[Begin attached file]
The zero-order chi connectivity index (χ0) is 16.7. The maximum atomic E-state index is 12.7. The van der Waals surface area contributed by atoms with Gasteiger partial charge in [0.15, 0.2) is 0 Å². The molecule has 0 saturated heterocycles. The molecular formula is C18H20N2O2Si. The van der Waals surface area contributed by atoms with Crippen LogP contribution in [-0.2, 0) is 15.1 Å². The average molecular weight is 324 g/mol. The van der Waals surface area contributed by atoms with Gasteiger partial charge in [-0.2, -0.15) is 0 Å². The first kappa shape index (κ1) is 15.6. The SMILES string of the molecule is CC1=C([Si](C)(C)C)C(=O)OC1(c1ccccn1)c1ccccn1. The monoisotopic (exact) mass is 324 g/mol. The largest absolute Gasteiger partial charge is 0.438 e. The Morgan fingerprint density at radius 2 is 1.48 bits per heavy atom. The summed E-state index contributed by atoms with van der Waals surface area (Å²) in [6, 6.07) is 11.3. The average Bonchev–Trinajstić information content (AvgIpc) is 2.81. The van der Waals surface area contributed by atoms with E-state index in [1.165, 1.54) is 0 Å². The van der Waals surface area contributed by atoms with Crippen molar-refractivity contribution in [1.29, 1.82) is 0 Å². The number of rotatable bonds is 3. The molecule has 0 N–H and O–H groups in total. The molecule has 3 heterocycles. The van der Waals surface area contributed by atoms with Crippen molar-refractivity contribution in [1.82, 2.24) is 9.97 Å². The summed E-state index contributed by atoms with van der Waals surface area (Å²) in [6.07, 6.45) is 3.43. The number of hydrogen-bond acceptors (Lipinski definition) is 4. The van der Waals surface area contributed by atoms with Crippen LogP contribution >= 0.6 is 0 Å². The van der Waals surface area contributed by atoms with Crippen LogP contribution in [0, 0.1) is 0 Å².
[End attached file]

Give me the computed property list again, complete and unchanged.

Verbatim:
The zero-order chi connectivity index (χ0) is 16.7. The maximum atomic E-state index is 12.7. The van der Waals surface area contributed by atoms with Gasteiger partial charge in [0.15, 0.2) is 0 Å². The molecule has 0 saturated heterocycles. The molecular formula is C18H20N2O2Si. The van der Waals surface area contributed by atoms with Crippen LogP contribution in [-0.2, 0) is 15.1 Å². The average molecular weight is 324 g/mol. The van der Waals surface area contributed by atoms with Gasteiger partial charge in [-0.2, -0.15) is 0 Å². The first kappa shape index (κ1) is 15.6. The SMILES string of the molecule is CC1=C([Si](C)(C)C)C(=O)OC1(c1ccccn1)c1ccccn1. The monoisotopic (exact) mass is 324 g/mol. The largest absolute Gasteiger partial charge is 0.438 e. The Morgan fingerprint density at radius 2 is 1.48 bits per heavy atom. The summed E-state index contributed by atoms with van der Waals surface area (Å²) in [6, 6.07) is 11.3. The average Bonchev–Trinajstić information content (AvgIpc) is 2.81. The van der Waals surface area contributed by atoms with E-state index in [1.165, 1.54) is 0 Å². The van der Waals surface area contributed by atoms with Crippen molar-refractivity contribution in [1.29, 1.82) is 0 Å². The number of rotatable bonds is 3. The molecule has 0 N–H and O–H groups in total. The molecule has 3 heterocycles. The van der Waals surface area contributed by atoms with Crippen molar-refractivity contribution in [1.82, 2.24) is 9.97 Å². The summed E-state index contributed by atoms with van der Waals surface area (Å²) in [6.07, 6.45) is 3.43. The number of hydrogen-bond acceptors (Lipinski definition) is 4. The van der Waals surface area contributed by atoms with Crippen LogP contribution >= 0.6 is 0 Å². The van der Waals surface area contributed by atoms with Crippen LogP contribution in [0, 0.1) is 0 Å².